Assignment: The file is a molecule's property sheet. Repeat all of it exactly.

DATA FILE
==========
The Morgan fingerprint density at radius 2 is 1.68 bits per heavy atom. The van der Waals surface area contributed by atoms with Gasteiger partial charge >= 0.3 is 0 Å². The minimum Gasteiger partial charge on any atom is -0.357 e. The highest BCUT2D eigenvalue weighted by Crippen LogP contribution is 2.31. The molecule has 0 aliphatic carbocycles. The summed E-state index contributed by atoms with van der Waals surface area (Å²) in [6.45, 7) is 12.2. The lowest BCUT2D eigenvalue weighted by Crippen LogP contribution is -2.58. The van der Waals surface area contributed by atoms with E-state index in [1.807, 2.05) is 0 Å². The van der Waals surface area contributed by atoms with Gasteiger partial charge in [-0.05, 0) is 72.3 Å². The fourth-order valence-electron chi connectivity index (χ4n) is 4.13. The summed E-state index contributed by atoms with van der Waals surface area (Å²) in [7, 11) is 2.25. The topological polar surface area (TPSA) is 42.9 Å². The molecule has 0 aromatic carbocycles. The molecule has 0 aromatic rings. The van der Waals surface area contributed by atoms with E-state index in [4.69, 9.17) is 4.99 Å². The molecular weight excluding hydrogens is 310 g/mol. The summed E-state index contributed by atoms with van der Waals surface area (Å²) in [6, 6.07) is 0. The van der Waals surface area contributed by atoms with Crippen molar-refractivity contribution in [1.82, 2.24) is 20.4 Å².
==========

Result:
The Morgan fingerprint density at radius 2 is 1.68 bits per heavy atom. The van der Waals surface area contributed by atoms with Gasteiger partial charge >= 0.3 is 0 Å². The minimum Gasteiger partial charge on any atom is -0.357 e. The highest BCUT2D eigenvalue weighted by Crippen LogP contribution is 2.31. The molecule has 0 aliphatic carbocycles. The summed E-state index contributed by atoms with van der Waals surface area (Å²) in [6.45, 7) is 12.2. The lowest BCUT2D eigenvalue weighted by Crippen LogP contribution is -2.58. The van der Waals surface area contributed by atoms with E-state index in [1.807, 2.05) is 0 Å². The van der Waals surface area contributed by atoms with Gasteiger partial charge in [-0.05, 0) is 72.3 Å². The fourth-order valence-electron chi connectivity index (χ4n) is 4.13. The summed E-state index contributed by atoms with van der Waals surface area (Å²) in [7, 11) is 2.25. The topological polar surface area (TPSA) is 42.9 Å². The molecule has 0 aromatic carbocycles. The molecule has 0 aromatic rings. The van der Waals surface area contributed by atoms with E-state index in [4.69, 9.17) is 4.99 Å². The molecular weight excluding hydrogens is 310 g/mol. The summed E-state index contributed by atoms with van der Waals surface area (Å²) in [6, 6.07) is 0. The van der Waals surface area contributed by atoms with Crippen molar-refractivity contribution in [1.82, 2.24) is 20.4 Å².